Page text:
courtesy of a special order from Auntie’s Bookstore
I wasn’t going to count Vatican City as a country. (I mean, it’s a religion inside a city, right?) I thought Popes were about religion rather than power and politics. Not always, according to this book. In fact, not often.
I thought that Vatican City was analogous to Salt Lake City, where the head of the Mormon religion resides. But it’s actually more like the nation of Israel, which once upon a time had more territory too (the Pope used to possess the Papal States).
Popes have fought battles, won and lost territory; made and broken alliances; maintained a standing army not to mention the personal bodyguard known as the Swiss Guard; spoken a variety of languages; strangled, suffocated, hung, and poisoned their rivals; had illegitimate children; issued currency, borrowed money, squabbled over the succession; and in general done everything that Kings do and then some. Very few Popes reminded me in any way of Jesus Christ. (I got almost physically ill reading how a leading light of the Jesuit Order, itself persecuted in Portugal and eventually suppressed by the Pope, owned 500 slaves in Martinique.) Not to say that ordinary Catholics can’t be good people. Most ordinary people of any faith are. But power, as they say corrupts. Absolute power corrupts absolutely.
I am reminded of the metaphor of God as an elephant, and people of faith as blind men feeling only the tail, or the trunk, and proclaiming their discoveries as complete and absolute truth. My previous forays into history were like this.
But I’m a true crime aficionado. After reading this book, I felt like I’d FINALLY been given the background for lots of historical events that never made sense before. Means, motive, opportunity. Motives: Money, lust, revenge. Who benefits?
Round Up the Usual Suspects
And just who were the Popes before they ascended to the Papal Throne? If you’ve read Dan Brown’s Angels & Demons you know a little something about the Convocation, or how Popes are chosen. Don’t watch that or sausage-making if you like either.
Absolute Monarchs is THE best history book. Readable, with juicy scandals. Familiar figures. Frederick Barbarossa, a vicious Holy Roman Emperor (redundancy mine) who is said to sleep in a cave, his red beard ever-growing, guarded by crows, until Germany needs him again. (Germany may need him but Rome sure didn’t.) Also:
- Otto of Wittgenstein, founder of the house of Wittlesbach, the ancestor of my King Ludwig II of Bavaria, whose dynasty endured for 700 years, quite undeservedly.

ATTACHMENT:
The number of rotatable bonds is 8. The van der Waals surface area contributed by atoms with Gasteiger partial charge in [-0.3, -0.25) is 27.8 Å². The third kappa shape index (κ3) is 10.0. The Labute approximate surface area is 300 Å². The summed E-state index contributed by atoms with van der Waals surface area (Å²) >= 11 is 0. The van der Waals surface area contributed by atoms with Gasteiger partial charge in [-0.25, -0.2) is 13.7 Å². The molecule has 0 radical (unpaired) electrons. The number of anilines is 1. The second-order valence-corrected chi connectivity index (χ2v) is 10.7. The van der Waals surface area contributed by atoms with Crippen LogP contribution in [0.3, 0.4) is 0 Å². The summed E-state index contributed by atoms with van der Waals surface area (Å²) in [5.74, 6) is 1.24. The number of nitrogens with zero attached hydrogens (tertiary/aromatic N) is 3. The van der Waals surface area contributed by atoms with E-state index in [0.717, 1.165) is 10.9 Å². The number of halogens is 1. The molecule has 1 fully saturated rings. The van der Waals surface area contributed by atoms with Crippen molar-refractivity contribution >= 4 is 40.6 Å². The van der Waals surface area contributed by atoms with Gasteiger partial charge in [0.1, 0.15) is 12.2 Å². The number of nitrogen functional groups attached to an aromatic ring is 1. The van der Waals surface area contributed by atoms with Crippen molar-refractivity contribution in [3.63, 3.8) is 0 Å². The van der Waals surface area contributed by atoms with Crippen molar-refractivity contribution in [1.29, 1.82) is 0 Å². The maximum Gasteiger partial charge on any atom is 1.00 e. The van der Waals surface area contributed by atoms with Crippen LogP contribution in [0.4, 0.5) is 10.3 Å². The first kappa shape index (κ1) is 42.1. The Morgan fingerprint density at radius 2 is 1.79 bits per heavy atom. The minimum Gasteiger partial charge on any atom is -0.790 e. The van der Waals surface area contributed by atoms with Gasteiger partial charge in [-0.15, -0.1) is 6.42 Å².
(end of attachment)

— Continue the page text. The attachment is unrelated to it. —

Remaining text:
- Eleanor of Aquitaine, portrayed in the fantastic film The Lion in Winter. “The wife of one of England’s greatest Kings, and the mother of two of the worst.” (You have to wonder if the asshole in the room is actually her.) The two worst kings, her sons, are Richard “the Lion-Hearted” and John I, signer of the Magna Charta.
- The doomed Cathars, a “heretical” sect in France that, like the original inhabitants of the British Isles, believed in reincarnation. Read more about them in the fantastic horror series Angelus Trilogy by Jon Steele.
- King Canute of England, who made a pilgrimage to Rome to see one of the earliest Pope’s investitures.
- King William of Normandy, who killed Harold of England with an arrow through the eye at the Battle of Hastings–while flying a banner the Pope had sent him. And his short-lived son William Rufus, killed “accidentally” while hunting in the New Forest. I read about this in the hilarious cozy mystery Missing Susan by Sharon McCrumb.
- Sultan Mehmet II, whom I first read about in the fantastic historical novel And I Darken, by Kiersten White. Mehmet was allegedly bisexual and fell in love with two hostages at his father’s court–the timid brother and fierce sister sired by Vlad Drakul of Wallachia.
- The legendary Pope Joan, (aka Pope Agnes), possibly the reason for the Papal Throne with its keyhole cutouts. Is it a leftover Roman Empire birthing chair, or does it have those egg-shaped holes so a junior Cardinal can feel the Pope’s testicles to be SURE he’s a man…?
- Henry VIII–NOT the first King who wanted the Pope to let him divorce his wife and marry his mistress.
- Cardinal Richelieu and the Protestant King of Sweden, Gustavus Adolphus (I know of these 2 and the 30 Years War through the excellent alternative history series by Eric Flint and David Weber, starting with 1632.)
- Maria Theresa of Austria who sacrifices the Jesuit Order in France for the chance of marrying her daughter into the Bourbon Line. Her daughter was Marie Antoinette and this was a terrible idea.
Big Enders or Little Enders?